Location: Tanjung Village, Koto Kampar Hulu District, Kampar Regency, Riau
Sound: Calempong kayu (also called gambang) and gong tanah
Not just anybody is allowed to bang on a gong in Kampar, Central Sumatra - the melodic gong chimes called calempong and the larger oguong gongs that accompany them are considered sacred - the instruments were in the past only played for important occasions, and the instruments are regarded with an intense reverence - its even considered rude to step over the low-sitting calempong gong-chimes to get around them, just as you'd never step right over a person!
Because of this reverent protection of the instruments, folks in the decades past would not allow their children to practice the calempong oguong music on the gongs themselves - you wouldn't let your toddler bang on a grand piano, would you? The workaround was brilliant and creative enough to be considered an artform in itself: the melodic patterns played on the six gong-chimes of the bronze calempong set were transferred to a a simple homemade xylophone with wooden bars resting on strings nailed to a wooden box resonator.
Meanwhile, the bassy rhythmic foundation provided by the twin oguong gongs was transferred to a wonderful example of Sumatran ingenuity: the gong tanah, or "earth gong." Nearly identical constructions are found also elsewhere, not only in Sumatra (in the Mandailing area of North Sumatra it's called gondang tanah) but remarkably in Thailand as well. Nonetheless, in Kampar it's considered a local, homespun invention.
To make the instrument, a small hole must first be dug into the earth. Next, a a long piece of dried rattan vine is stretched over the hole and secured by two wooden posts at either end. Depending on the area, either a plate or wooden board is then placed over the hole and a simple wooden bridge is wedged on top, dividing the rattan in two and transferring the vibrations of the taut string into the hole in the ground, allowing the earth to act as a resonator.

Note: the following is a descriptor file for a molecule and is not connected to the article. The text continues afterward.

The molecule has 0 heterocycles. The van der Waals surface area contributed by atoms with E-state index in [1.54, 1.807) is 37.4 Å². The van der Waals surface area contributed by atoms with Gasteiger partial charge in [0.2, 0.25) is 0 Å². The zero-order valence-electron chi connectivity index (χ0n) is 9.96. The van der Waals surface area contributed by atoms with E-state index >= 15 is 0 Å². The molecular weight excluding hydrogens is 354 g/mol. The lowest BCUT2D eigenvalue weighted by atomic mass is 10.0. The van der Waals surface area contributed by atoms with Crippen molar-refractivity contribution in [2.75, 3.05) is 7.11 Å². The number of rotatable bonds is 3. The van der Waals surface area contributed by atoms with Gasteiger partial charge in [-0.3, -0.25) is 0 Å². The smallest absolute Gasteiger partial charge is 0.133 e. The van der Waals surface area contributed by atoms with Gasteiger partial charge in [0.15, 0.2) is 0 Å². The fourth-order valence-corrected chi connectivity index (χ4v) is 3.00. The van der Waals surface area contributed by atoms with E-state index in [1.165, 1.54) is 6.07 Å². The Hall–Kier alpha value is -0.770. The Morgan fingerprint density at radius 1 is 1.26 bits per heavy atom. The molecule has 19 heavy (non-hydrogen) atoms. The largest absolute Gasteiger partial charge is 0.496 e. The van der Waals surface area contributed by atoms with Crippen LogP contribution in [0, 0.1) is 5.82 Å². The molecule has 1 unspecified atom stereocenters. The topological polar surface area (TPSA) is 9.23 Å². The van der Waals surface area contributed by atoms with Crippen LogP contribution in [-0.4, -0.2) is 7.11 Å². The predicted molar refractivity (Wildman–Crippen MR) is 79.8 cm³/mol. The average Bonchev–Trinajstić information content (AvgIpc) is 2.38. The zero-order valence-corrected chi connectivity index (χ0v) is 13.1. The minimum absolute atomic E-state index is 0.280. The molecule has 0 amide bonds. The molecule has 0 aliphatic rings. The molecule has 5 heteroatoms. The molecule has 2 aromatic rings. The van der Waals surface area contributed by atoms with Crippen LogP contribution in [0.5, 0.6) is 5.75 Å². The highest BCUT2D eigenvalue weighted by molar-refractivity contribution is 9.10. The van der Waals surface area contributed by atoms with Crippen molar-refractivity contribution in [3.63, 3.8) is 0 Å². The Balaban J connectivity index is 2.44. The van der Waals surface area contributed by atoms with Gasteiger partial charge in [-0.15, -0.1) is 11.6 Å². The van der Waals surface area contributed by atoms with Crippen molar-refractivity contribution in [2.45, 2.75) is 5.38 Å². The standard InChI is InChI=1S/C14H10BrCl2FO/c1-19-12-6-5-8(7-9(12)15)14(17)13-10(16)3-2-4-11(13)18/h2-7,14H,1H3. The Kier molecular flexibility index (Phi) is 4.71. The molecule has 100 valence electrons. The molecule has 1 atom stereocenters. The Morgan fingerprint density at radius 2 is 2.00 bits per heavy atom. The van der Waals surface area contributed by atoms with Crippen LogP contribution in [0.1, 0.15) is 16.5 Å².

"Back in the old days," the locals told me, "this is what we did for fun" - they'd whip up a gong tanah, often beneath the shade of a stilted house for extra resonance, and play their parents' calempong music on their homemade creations. Two kids would play the calempong kayu, just as in a proper calempong ensemble, with one playing a rhythmic loop called tinka on two notes while the other played the complex, syncopated main part. The gong tanah's two bassy tones would perfectly mimic the oguong gongs, with additional taps on the wooden board or plate mimicing the katepak, or barrel drum.
The days of crafty kids making xylophones and earth gongs are long past, with the taboo of young children playing calempong largely lifted and modern technology providing easier distractions. While the kids of those days have grown up, they haven't lost their musicianship and ingenuity - calempong kayu is still played by the older generation, and a gong tanah can still be made in a few minutes whenever a curious enough audience is present.
The instruments may not be doomed to live on as quaint reminders of a Kampar long past, as keen Kampar musicians are bringing the music to larger towns and cities like Bangkinang and Pekanbaru and introducing it to a new generation of children in Riau, children surely shocked and amused by the surprising ingenuity of their grandparents.
The road to Tanjung was the worst I'd experienced in my time in Sumatra, with potholes the size of small provinces pocking the road, leaving muddy holes where asphalt should be. Even on the road past the Kampar regency's most promising tourist attraction, a centuries-old Buddhist temple site called Muara Takus, the road seemed to be fighting a losing battle with the rain and a helplessly corrupt Public Works department.